The divorce decree did not address the issue of the parties’ financial responsibilities for William’s college education.  William is over the age of eighteen and therefore no longer a “child” under South Carolina law.  S.C. Code Ann. § 20-7-30(1) (1985).  Although Mother and William contacted Father seeking assistance with funding for William’s education, Father paid only $230 and declined to help further.  Mother and William filed suit seeking financial contributions from Father toward William’s college education, and attorney’s fees.  On July 26, 2006, the family court ordered Father to pay seventy percent of “the difference between the total of [William’s] education, including incidental expenses, and the loans, grants and scholarships”; seventy percent of the amount of Mother’s PLUS loan; and $4,000 in attorney’s fees.    

On August 11, 2006, Father filed a motion for reconsideration that read, in its entirety: 

PLEASE be advised that the Defendant through his undersigned attorney, will move before the Honorable David Sawyer, Jr., to reconsider the ruling in his Order dated July 26, 2006, in awarding [William’s] college expenses and costs. 

This motion hearing is set to be heard on the 18th day of October, 2006, at 3:45 o’clock, p.m. 

Please be present to defend if so minded.

Mother and William filed a response memorandum to this motion on October 16, 2006.  Father, in turn, faxed a memorandum in support of his motion to Mother and William’s counsel on October 17, 2006.  Father filed his memorandum on October 18, 2006, approximately two hours before the hearing.  The family court heard and denied Father’s motion for reconsideration on October 18, 2006.  This appeal followed.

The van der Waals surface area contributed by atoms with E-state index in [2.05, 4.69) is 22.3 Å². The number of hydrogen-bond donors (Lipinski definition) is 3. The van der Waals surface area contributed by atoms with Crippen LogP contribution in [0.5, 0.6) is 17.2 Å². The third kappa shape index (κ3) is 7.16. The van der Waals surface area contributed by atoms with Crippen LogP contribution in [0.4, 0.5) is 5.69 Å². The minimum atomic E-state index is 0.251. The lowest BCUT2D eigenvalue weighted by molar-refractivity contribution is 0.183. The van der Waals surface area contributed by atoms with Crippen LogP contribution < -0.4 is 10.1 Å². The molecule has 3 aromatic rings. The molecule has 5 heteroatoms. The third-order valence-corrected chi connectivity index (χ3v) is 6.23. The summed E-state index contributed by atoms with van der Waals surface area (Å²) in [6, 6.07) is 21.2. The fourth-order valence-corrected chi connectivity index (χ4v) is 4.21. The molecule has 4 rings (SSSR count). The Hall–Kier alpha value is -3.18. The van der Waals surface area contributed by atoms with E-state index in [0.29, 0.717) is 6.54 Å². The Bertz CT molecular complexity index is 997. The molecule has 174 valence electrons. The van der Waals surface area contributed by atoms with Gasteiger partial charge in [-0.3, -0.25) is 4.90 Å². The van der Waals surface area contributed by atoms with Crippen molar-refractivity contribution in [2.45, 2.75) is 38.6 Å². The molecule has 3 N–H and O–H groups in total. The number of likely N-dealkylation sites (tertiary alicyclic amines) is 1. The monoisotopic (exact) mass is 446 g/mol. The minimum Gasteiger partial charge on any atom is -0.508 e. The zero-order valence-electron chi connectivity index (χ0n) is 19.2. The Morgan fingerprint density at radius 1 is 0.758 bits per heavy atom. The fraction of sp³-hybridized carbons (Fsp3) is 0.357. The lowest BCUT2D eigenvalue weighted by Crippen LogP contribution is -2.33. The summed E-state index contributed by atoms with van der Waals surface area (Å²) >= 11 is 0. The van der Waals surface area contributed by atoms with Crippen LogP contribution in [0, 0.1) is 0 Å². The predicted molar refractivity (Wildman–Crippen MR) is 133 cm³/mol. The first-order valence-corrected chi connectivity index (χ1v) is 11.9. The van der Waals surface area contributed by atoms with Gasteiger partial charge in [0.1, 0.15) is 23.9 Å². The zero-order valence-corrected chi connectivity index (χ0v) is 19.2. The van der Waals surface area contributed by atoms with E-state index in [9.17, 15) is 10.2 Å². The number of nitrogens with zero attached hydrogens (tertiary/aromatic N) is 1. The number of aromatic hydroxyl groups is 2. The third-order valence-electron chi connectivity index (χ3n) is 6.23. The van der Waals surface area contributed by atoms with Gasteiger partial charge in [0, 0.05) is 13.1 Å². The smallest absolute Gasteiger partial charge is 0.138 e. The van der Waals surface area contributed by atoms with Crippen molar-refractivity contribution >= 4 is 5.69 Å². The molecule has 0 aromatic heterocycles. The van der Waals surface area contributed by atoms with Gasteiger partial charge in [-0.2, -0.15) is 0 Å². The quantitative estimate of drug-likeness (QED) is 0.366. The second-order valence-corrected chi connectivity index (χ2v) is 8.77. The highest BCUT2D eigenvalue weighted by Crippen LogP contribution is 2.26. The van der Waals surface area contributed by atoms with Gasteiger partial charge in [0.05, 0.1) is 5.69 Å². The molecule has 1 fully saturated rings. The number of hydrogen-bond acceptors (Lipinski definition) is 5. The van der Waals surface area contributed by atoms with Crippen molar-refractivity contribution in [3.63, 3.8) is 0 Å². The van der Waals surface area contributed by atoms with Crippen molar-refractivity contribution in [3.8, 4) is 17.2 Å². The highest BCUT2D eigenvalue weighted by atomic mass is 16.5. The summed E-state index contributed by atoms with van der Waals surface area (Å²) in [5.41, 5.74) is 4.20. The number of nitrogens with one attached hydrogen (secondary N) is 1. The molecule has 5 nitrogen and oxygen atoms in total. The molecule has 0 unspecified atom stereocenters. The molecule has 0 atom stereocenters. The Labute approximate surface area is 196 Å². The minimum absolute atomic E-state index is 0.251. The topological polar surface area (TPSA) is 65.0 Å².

This appeal raises the novel question of whether a motion for reconsideration that is insufficient under Rule 7(b)(1), SCRCP, stays the time for appeal.  We believe it does not.  Consequently, Father’s appeal is untimely.

A motion presented in writing “shall state with particularity the grounds therefor, and shall set forth the relief or order sought. The requirement of writing is fulfilled if the motion is stated in a written notice of the hearing of the motion.”  Rule 7(b)(1), SCRCP.  “A motion to alter or amend the judgment shall be served not later than [ten] days after receipt of written notice of the entry of the order.”  Rule 59(e), SCRCP.  Within ten days of filing a motion under Rule 59, the movant shall provide a copy of the motion to the judge.  Rule 59(g), SCRCP.